DevOps: Concepts

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Devops Concepts



A cipher is an algorithm for performing encryption or decryption—a series of well-defined steps that can be followed as a procedure. The operation of a cipher usually depends on a piece of auxiliary information, called a key. Encryption methods can be divided by two criteria: by type of key used, and by type of input data.

By type of key used ciphers are divided into:

  • symmetric key algorithms (Private-key cryptography), where one same key is used for encryption and decryption (DES and AES), the sender and receiver must have a shared key set up in advance and kept secret from all other parties; the sender uses this key for encryption, and the receiver uses the same key for decryption. The Feistel cipher uses a combination of substitution and transposition techniques. Most block cipher algorithms are based on this structure.
  • asymmetric key algorithms (Public-key cryptography), where two different keys are used for encryption and decryption (RSA), there are two separate keys: a public key is published and enables any sender to perform encryption, while a private key is kept secret by the receiver and enables only that person to perform correct decryption.

Ciphers can be distinguished into two types by the type of input data:

  • block ciphers which encrypt block of data of fixed size.
  • stream ciphers which encrypt continuous streams of data.

  • a salt is random data that is used as an additional input to a one-way function that hashes data, a password or passphrase. Salts are used to safeguard passwords in storage.
  • a nonce is an arbitrary number that can be used just once in a cryptographic communication. It is often a random or pseudo-random number issued in an authentication protocol.



An AS is software framework that handles application operations from the end user to the back-end business processes and databases and provide an environment to run them.

XA/Open XA

XA/Open XA (Extended Architecture) describes the interface between the global transaction manager and the local resource manager. The goal of XA is to allow multiple resources (such as databases, application servers, message queues, transactional caches, etc.) to be accessed within the same transaction, thereby preserving the ACID (Atomicity, Consistency, Isolation, Durability) properties across applications. XA uses a two-phase commit to ensure that all resources either commit or roll back any particular transaction consistently.

Distributed System

A distributed system is a model in which components located on networked computers communicate and coordinate their actions by passing messages. The work is divided across similar modules and demand increases, more can be added making the system more scalable. The failure of a single module has less impact on the system, which makes the system more available. The goal is to better manage the complexity and resulting cost of providing highly available and scalable systems.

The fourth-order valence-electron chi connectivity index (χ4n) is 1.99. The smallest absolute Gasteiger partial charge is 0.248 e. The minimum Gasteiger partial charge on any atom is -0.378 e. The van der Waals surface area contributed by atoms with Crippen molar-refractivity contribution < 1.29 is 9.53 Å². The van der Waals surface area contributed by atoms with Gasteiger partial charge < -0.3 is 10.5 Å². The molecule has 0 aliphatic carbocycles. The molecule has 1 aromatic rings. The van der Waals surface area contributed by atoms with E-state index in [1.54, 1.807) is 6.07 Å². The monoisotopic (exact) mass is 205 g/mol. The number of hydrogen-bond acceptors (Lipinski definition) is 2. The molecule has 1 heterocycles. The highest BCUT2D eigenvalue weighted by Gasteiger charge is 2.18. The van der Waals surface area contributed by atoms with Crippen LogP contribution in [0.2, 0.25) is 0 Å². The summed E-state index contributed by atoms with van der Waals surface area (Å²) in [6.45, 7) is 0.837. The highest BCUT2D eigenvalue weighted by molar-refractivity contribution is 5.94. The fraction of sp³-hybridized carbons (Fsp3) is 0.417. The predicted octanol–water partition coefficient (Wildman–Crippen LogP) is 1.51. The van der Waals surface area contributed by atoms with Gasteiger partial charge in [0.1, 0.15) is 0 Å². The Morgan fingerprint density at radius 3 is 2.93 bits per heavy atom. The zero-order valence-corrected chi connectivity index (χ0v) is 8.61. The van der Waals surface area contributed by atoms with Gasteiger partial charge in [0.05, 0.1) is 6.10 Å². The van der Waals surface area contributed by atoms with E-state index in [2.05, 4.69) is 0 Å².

Scalability is how well a system can adapt to increased demands.

High availability

High availability requires that a system is up and running as close to 24/7 as possible, by using load balancing and failover techniques. Availability is a measure of a system’s ability to process client requests without downtime.


A RPC (Remote Procedure Call) is when a computer program causes a procedure to execute in a different address space, which is coded as if it were a local procedure call.


With SOA (Service Oriented architecture) services are provided to the other components by application components, through a communication protocol over a network. The basic principles of service-oriented architecture are independent of vendors, products and technologies: it logically represents a business activity with a specified outcome, self-contained and a black box for its consumers and may consist of other underlying services.


An ESB (Enterprise Service Bus) implements a communication system between mutually interacting software applications in a SOA.


EAI (Enterprise Application Integration) is an integration framework composed of a collection of technologies and services which form a middleware to enable integration of systems and applications across an enterprise.


MOM (Message Oriented Middleware) makes use of messaging provider to mediate messaging operations between distributed systems.

The basic elements of a MOM system are clients, messages, and the MOM provider, which includes an API and administrative tools. A client makes an API call to send a message to a destination managed by the provider. The provider services route and deliver the message, retaining the message until a receiving client retrieves it.

The messaging provider have administrative tools, to monitor and tune performance. Since it’s an asynchronous system, the clients can continue to load work and can use all resources, failing the message handling.

The MOM provider uses different architectures to route and deliver messages: it can use a centralized message server or it can distribute routing and delivery functions to each client machine. Some MOM products combine these two approaches.

Message Broker

Message broker is a system which handles messages (sending and receiving), routing messages to the specific consumer/recipient. It’s built upon a MOM, that provides the base communication among the applications, message persistence and guaranteed delivery.


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